At 4, I started begging my mom for violin lessons. I would pantomime the motions I’d seen somewhere and cry when she said I was too little.
4 years later, she finally agreed. By 8 years old, I was big enough to be trusted with an instrument. I was over the moon. We lived in Michigan at the time, and once a week I would ascend the stairs to a music studio and take short lessons with a pretty young woman who was always fixing her hair.
She left the studio after 6 months, and then I saw Tony. All I remember about him was a red beard, and knowing vaguely that I will always associate him with Vivaldi.
I do not recall much of the specifics of my early violin education. I know it was tedious. I know I didn’t sound very good. I know also that I loved it. I was able to perform a Little Mermaid ballad at a school recital. Nothing made me feel cooler.
2 years after I began, my family moved back to California, and I had to find a new instructor. I have no idea how my mom found him. But I ended up in the garage studio of an old man, Mr. DiSaro.
Mr. D had been teaching music for more than half a century. It was the mid-90’s, and my teacher had been alive most of the century.
I’m sure I was intimidated at first. He was older than my grandfather, and he could be stern. I hardly remember those days now. Instead I remember working on advanced techniques and cracking jokes. We had the type of friendship where even as a high school student, I could rib him, and he’d tease right back.
He had been a WWII fighter pilot. I’m not certain when I learned this fact. Sometimes when I hadn’t practiced as much as I should have, I would try to get him to tell me old stories. He told me he met his wife in Texas.
It was either right after the war, or sometime during when he was on leave. I can’t recall which. He and a few friends in uniform wanted to get dinner at a restaurant that was full. The restaurant staff wanted to accommodate the service members, and sat them at a table with a group of single women. One of them became his wife. He loved her for decades.
Another time he told me about a night he stood watch with a buddy. Mr. D knew his friend had been out all night the evening prior enjoying himself. Midway through the watch, the man literally fell asleep on his feet from exhaustion. Mr. D had to rouse him to make sure he wouldn’t get in trouble.
When I started lessons with him at 10, he towered over me. By the time I left for college and ended my tutelage, I easily cleared his stooping frame. Every time I walked in the door he’d start to raise the music stand.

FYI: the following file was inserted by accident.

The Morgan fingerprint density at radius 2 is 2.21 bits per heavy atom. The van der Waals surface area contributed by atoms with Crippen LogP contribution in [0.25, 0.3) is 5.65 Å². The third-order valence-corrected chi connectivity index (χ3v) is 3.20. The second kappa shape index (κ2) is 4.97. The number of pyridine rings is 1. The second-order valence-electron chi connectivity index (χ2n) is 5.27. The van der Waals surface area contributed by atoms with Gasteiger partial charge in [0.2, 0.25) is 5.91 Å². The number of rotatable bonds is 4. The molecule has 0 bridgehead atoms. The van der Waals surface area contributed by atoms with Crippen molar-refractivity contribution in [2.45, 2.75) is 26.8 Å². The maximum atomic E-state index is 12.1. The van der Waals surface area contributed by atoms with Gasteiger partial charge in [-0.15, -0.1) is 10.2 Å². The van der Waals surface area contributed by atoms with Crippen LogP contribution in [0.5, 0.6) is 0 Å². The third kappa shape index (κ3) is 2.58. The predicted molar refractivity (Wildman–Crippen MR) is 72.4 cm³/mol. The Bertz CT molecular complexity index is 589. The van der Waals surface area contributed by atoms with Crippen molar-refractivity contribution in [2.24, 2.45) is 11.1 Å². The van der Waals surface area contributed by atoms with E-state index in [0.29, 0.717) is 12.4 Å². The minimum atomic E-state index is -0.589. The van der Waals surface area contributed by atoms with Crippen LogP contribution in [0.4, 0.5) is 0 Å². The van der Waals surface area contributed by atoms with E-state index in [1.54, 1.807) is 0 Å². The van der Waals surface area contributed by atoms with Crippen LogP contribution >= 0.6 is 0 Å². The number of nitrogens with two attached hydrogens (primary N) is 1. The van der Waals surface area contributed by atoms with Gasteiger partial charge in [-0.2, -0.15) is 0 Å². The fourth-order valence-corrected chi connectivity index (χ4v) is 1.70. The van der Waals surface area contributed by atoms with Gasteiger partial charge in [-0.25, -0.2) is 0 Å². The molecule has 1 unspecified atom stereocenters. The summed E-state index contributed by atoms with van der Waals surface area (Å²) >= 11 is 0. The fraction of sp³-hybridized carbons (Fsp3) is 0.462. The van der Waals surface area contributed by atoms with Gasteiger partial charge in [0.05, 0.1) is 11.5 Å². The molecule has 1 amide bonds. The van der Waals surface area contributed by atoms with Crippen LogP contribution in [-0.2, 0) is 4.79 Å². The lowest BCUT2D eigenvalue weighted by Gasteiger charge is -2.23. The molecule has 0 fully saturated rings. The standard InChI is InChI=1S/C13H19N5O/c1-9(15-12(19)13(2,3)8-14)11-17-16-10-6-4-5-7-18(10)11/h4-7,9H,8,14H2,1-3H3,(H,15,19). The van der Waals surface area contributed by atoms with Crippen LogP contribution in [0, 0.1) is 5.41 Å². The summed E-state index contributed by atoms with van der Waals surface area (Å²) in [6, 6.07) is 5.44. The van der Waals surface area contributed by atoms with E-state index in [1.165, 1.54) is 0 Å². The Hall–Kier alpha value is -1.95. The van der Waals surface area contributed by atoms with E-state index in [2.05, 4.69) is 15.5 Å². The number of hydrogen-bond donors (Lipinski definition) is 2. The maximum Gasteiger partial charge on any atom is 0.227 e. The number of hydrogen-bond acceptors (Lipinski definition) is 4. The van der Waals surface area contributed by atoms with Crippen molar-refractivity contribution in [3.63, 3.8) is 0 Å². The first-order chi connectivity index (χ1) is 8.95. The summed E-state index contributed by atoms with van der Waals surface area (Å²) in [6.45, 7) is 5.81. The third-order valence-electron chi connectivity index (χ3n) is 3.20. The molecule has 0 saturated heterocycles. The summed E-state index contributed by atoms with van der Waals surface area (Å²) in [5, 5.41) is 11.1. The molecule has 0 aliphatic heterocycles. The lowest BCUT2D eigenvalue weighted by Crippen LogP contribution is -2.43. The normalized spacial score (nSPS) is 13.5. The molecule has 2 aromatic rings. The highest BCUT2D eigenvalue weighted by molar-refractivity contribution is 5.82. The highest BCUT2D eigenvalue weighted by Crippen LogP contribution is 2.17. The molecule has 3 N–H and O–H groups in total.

I always wanted to learn the next advanced technique. When would I learn third position? When would I learn vibrato? When would I move on to a new song? Mr, D had the same answer for all of these: “In due time.” After a while it became a running joke. I started asking when I would do the next ridiculous piece, just to get that answer.
It wasn’t smooth sailing with me and the violin. My parents had to bribe me to practice, and there were several times I almost quit. I’m not sure if I could have handled disappointing the old man though. I stuck it out.
He believed in me. He said my pitch was perfect. He wanted nothing more than for me to play music and love it.
One of my deepest regrets is that I didn’t keep in better contact with him over the years. I visited him once after I left for college. All he wanted to hear about was how much I was playing. As college drew on and I didn’t join the orchestra, it seemed too hard to keep in touch. So I left him in my memories.
After college I began playing in bands. Improvising and playing with atypical groups felt freeing. It was not as rigid as my classical upbringing. I decided I wanted to buy a viola to add to my repertoire.
I’ve only ever bought instruments though Loveland Violin Shop in Santa Rosa. I was living in Monterey, but I called up Mick Loveland one day when I was about 22 to inquire about viola pricing. I told him he’d sold me a violin, and I’d been a student of Dom DiSaro.
“He was a great man,” Mick said.
“Was?” I responded.
“He died about 6 months back.”
It was my lunch break at work. I sobbed until I had to go back. Viola pricing completely left my thoughts. I should have known. He was in his mid 80’s when I left for school. He must have been pushing 90 when he died. Mick told me a small orchestra played at his funeral.
He devoted most of his life to music education. He conducted orchestras and played in others. Towards the end he only saw a few students, and I’m so proud to have been one of them.
Last year, I started teaching violin lessons. Part of me thinks that Mr. D would be proud. Another part knows he would have chided me for not learning some obscure advanced technique first. But that was him.
I took an intro course to teaching music in preparation. The instructor mentioned that for many students, their music teacher is their most significant student-teacher bond. Grade school instructors will change every year, but a music teacher usually sticks around for a long time.
Mr. D taught me violin for 8 years. By the time I left for college, I realized I probably knew him better than my own grandfather. I loved him just as much.
I’m still playing. I’m still teaching when I can. Every time I get a student to understand something new, I think of him.